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Analyze George Orwell's, Shooting An Elephant through the eyes of the author of the Moral Instinct Steven Pinker - Essay Example

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Name: Instructor: Course: Date: Shooting an elephant the moral implications We all have morals which guide us in all our day to day actions. Do we always follow these morals? More often than not we take a decision that seems appropriate at the time and try to justify it when faced with the consequences…
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Analyze George Orwell's, Shooting An Elephant through the eyes of the author of the Moral Instinct Steven Pinker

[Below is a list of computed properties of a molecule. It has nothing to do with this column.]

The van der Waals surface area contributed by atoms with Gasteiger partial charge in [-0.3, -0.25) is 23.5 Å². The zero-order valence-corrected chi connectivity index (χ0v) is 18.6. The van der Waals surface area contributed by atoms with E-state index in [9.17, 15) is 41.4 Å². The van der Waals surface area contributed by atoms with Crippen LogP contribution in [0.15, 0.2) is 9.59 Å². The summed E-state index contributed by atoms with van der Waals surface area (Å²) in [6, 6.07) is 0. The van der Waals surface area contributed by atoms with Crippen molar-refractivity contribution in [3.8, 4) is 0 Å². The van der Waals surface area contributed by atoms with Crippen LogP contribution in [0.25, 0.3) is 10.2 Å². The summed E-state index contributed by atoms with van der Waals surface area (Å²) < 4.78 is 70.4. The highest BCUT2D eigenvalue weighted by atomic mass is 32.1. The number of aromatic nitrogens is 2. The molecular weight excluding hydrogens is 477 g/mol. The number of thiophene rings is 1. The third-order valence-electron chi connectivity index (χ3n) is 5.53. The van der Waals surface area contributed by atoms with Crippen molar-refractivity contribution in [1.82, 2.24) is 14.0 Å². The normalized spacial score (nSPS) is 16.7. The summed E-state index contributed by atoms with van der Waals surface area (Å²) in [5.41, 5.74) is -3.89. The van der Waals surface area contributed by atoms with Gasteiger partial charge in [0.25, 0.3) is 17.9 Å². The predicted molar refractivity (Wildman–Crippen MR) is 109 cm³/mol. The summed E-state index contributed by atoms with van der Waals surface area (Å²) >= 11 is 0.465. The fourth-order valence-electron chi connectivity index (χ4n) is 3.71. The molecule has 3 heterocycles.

Download file to see previous pages... This has never been put across more effectively as in the George Orwell’s essay, shooting the elephant. The author is forced by the general expectation to do what he does not believe in. He takes us through his ordeal so that we can understand the reasoning we often undergo in order to make decisions that seem conflicting in our lives. It’s not just the content of our moral judgments that is often questionable, but the way we arrive at them. We like to think that when we have a conviction, there are good reasons that drove us to adopt it (Steve 1).Orwell goes to a great length to try to justify decisions he made in this essay. A great lesson can be learned from his work. The author hated being a police officer. This was because he was secretly against imperialism which he was a part of. He was against the oppression of the Burmese people. He says he hated the job bitterly than he could clearly put across in the essay. He lives a miserable life, since he hates his empire and cannot voice his concerns. The people he seems to care about are against him and they make his life impossible. This is a tough way to live. He hated the conditions of prisoners huddled together and the sight of the oppressed. What keeps him on the job? Orwell tries to draw an emotion from us. He tries to make us fit his shoes so we can see how tough it was for him to quit his job. He was uneducated and young and could not seek employment elsewhere. He would have chosen to quit this job which did not stand his moral grounds rather than stay in unhappy employment. This builds on the fact that people seek justifications for actions they do in order to feel accepted. This is not the only incident that the author is faced with such a situation. He is called upon to kill an elephant which had gone rogue. He describes the pressure he felt. “And suddenly I realized that I should have to shoot the elephant after all. The people expected it of me and I had got to do it; I could feel their two thousand wills pressing me forward, irresistibly.” (Orwell 1). What made the matter worse was that the elephant was a tame one. He considered shooting a working an elephant a very serious offence comparable only to destroying a piece of machinery a decision which should have been avoided at all costs. With these strong convictions the reader is almost led to believe that Orwell was not going to kill the elephant. However despite being so against the action of taking the creatures life he goes ahead and does it. In trying to justify his action he claims that he would have looked like a fool. He did in order just to save face. This according to the reader is not a good enough reason but to him it is a reassurance that what he did was right. The oppressor is often viewed to be above the oppressed. Orwell in this situation proclaims that this is not always the case. He realizes that tyranny only jeopardizes the freedom of the oppressor. The tyrant is viewed by the oppressed as being heartless and has to live up to these expectations. The tyrant is not allowed to show any signs of affection or weakness despite them being a part of human nature. One has to spend his life trying to impress the natives and so in every crisis he has got to do what the natives expect. The general expectation was that the white man was not supposed to be afraid of anything. Thoughts of what the people would think in case something went wrong during the ...Download file to see next pagesRead More
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